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'Sarang' to be showstopper at Aero India

India's aerobatics team 'Sarang'

NEW DELHI (PTI): A magnificent display by both civil and military aircraft besides famed aerobatic teams from around the world would enthrall audience in Bengaluru as the 10th edition of Aero India gets inaugurated today.

Asia's premier air show will see world-acclaimed aerobatics teams - Breitling Wingwalkers (US), Scandinavian Air Show, Flying Bulls from Czech Republic, Yakovlevs formation display team from UK - captivating the young and old onlookers alike with their stunts.

However, India's very own Indian aerobatics team 'Sarang' flown by young IAF helicopter pilots will be the showstoppers as they take to the sky.

The IAF Sarang Helicopter Display Team has the unique distinction of being one of only two helicopter display teams in the world, the other being 'Blue Eagles' of the British Army.

The Sarang profile will begin with entry in an inverted wine glass formation. This will be followed by various close formations in 'Line Astern' and 'Diamond' formation to facilitate a closer look at the helicopters for the audience.

Three helicopters then group together to perform the star manoeuvre which is unique to helicopter flying the 'stall turn' known as the 'Dolphin's Leap'.

The team will then continuously keep the audience glued to the skies with their breath-taking manoeuvres.

The team then will regroup for its final signature manoeuvre 'The Sarang Split' involving the four helicopters criss-crossing each other vertically and horizontally to form a knot.

The leitmotif 'Sarang' is derived from Sanskrit for 'peacock'.

The helicopters have been painted in bright colours with the peacock form superimposed on them.

"It attempts to symbolise the beauty and grace of the peacock during the display," Sarang Team Leader, Wing Commander A S Abhyankar said.

A qualified flying instructor and now Commanding Officer of the outfit, the return to Aero India for Wg Cdr Abhyankar and a few others is a deja vu moment. Abhyankar first flew in the 2003 Aero India edition as a young Flight Lieutenant.

The Sarang team first debuted at the Asian Aerospace Air show at Singapore in February 2004. Since then, the team has performed in over 35 air shows in India and abroad.

Their scintillating performance at Al Ain Aerobatic Show, UAE, in January 2005, earned them a reputation as one of the best display teams in the world.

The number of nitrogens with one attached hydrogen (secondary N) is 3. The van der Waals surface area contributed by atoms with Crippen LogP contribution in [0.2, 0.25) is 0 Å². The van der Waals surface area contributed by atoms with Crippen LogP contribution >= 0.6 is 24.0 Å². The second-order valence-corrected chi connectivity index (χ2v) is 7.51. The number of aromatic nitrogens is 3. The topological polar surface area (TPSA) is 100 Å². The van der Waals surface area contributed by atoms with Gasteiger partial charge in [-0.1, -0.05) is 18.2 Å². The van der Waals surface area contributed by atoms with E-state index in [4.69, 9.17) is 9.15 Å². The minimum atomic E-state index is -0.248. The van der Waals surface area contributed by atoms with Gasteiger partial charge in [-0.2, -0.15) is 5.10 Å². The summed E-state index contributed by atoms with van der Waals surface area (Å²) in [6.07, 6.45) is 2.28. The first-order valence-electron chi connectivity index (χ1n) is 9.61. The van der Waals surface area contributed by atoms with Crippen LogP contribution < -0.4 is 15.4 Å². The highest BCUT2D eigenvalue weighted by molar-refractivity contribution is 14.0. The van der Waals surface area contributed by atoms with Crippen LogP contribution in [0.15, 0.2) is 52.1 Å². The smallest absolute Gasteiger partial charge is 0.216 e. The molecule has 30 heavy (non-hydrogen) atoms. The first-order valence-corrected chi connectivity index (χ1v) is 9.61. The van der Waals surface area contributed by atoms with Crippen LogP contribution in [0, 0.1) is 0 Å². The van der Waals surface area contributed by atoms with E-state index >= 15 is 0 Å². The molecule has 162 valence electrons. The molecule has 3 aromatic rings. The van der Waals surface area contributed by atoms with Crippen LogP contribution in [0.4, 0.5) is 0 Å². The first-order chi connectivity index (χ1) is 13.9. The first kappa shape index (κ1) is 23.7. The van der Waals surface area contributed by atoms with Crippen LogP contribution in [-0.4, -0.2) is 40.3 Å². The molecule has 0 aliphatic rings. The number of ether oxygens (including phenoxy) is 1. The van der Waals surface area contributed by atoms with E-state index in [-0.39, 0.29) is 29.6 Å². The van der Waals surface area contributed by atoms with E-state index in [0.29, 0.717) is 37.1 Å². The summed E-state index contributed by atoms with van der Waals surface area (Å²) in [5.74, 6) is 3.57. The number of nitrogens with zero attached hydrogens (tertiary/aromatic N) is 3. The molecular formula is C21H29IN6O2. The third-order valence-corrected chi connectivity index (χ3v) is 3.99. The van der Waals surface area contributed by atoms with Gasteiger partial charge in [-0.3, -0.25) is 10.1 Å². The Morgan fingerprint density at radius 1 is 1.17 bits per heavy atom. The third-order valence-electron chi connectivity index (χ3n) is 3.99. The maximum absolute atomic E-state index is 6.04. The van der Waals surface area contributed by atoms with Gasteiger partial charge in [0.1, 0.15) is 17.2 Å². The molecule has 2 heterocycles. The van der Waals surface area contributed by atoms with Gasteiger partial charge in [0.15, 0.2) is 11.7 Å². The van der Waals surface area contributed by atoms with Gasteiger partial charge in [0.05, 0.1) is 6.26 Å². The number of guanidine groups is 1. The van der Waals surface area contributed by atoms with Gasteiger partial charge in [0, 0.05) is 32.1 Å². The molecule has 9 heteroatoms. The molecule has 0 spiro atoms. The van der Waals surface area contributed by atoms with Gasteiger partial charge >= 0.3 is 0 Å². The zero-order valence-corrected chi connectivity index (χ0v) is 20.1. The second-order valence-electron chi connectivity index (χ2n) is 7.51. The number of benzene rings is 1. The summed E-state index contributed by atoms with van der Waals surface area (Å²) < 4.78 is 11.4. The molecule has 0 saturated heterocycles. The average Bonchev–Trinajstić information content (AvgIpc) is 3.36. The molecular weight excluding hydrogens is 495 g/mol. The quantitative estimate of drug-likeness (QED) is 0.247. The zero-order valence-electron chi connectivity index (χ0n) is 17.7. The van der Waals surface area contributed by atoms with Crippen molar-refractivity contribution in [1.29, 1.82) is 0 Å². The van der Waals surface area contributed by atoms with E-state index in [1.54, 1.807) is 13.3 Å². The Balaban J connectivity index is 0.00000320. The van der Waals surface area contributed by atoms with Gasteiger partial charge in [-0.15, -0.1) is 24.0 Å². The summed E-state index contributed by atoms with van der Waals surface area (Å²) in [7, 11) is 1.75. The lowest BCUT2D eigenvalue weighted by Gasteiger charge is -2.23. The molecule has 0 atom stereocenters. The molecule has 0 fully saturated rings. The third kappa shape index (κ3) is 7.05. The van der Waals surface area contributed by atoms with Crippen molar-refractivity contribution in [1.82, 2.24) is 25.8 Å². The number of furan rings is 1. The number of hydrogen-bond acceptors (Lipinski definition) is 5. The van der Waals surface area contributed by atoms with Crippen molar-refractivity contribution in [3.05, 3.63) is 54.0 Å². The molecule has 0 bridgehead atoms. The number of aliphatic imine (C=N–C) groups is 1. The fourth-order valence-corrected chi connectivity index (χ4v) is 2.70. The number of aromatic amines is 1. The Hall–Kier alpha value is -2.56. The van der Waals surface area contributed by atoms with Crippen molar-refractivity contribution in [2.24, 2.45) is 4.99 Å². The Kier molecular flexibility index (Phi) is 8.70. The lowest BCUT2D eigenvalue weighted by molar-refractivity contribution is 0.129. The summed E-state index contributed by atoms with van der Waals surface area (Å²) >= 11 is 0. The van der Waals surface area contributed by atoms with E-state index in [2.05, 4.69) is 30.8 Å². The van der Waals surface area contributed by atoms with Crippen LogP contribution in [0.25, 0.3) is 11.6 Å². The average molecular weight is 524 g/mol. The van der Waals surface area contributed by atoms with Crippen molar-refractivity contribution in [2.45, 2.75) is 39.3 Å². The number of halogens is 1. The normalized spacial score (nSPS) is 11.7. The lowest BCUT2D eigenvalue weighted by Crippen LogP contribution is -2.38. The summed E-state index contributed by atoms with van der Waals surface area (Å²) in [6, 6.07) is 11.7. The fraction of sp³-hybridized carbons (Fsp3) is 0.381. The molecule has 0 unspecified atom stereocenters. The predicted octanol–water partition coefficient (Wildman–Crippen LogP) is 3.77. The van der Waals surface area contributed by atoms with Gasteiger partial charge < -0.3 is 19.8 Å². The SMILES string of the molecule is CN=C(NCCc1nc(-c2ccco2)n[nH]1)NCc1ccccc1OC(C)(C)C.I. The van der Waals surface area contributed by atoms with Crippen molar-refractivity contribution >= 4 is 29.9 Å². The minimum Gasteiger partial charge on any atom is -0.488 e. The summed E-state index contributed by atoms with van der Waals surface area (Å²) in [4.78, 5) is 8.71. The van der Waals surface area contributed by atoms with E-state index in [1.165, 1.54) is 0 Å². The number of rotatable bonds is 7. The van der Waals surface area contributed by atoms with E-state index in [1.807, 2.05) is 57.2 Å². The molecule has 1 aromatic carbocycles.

In Berlin air show of May 2008, the team was adjudged as the 'best looking close formation team'.

The team made history after five of its helicopters ferried across the English Channel from Germany to the United Kingdom.

"We are compelled to give bang for the buck," said Wing Commander Mudit Chaurasia, a sub-section leader in the formation who flies as 'Sarang-2'.

Having flown in several major air shows worldwide including at RIAT (Royal International Air Tattoo), Fairford, UK among others, Wg Cdr Chaurasia singles out his recent air show in November last over Passighat in Arunachal Pradesh as memorable.

It is mostly in valleys of the northeast or J&K where most IAF helicopters earn their spurs early in their flying career.

Incidentally, more than 15 teams comprising 23 or more aircraft will perform precision flying twice daily in the coming days.

Usually at any airfield, civil or military, it is the controller at the Air Traffic Control (ATC) tower who regulates the movement of all aircraft taking off, landing or operating over the airfield.

However, here it would be done by a small team comprising a few pilots and sharp-eyed air warriors among others.

At the specially erected Flight Display Control cabin, a team of officers and men from the Aircraft Systems & Testing Establishment keep a hawk-like vigil on all proceedings ensuring the displays remain flawless, and more importantly, safe.

"Whenever we have any flying display it is a very coordinated activity. People are flying to their edges. Also in a very time bound manner they have to get airborne, plus safeties are involved. So while the normal controlling of the aircraft are continued from the ATC, the control of the flying display aircraft is additionally done from here," explains Flight Display Director, Air Commodore AP Singh who ensures no air violations happen.

To ensure this, proper pre-flight briefings are held every day. At the end of the display, proper debriefs are also held, he adds.

An array of marked display screens in the control cabin indicate the heights and distances that these aircraft cannot not violate.

These are ensured strictly by all operators.

The task of keeping tight vigil is additionally ensured through specially erected cameras at various airfield locations as well as over demarcated areas to ensure flight safety.


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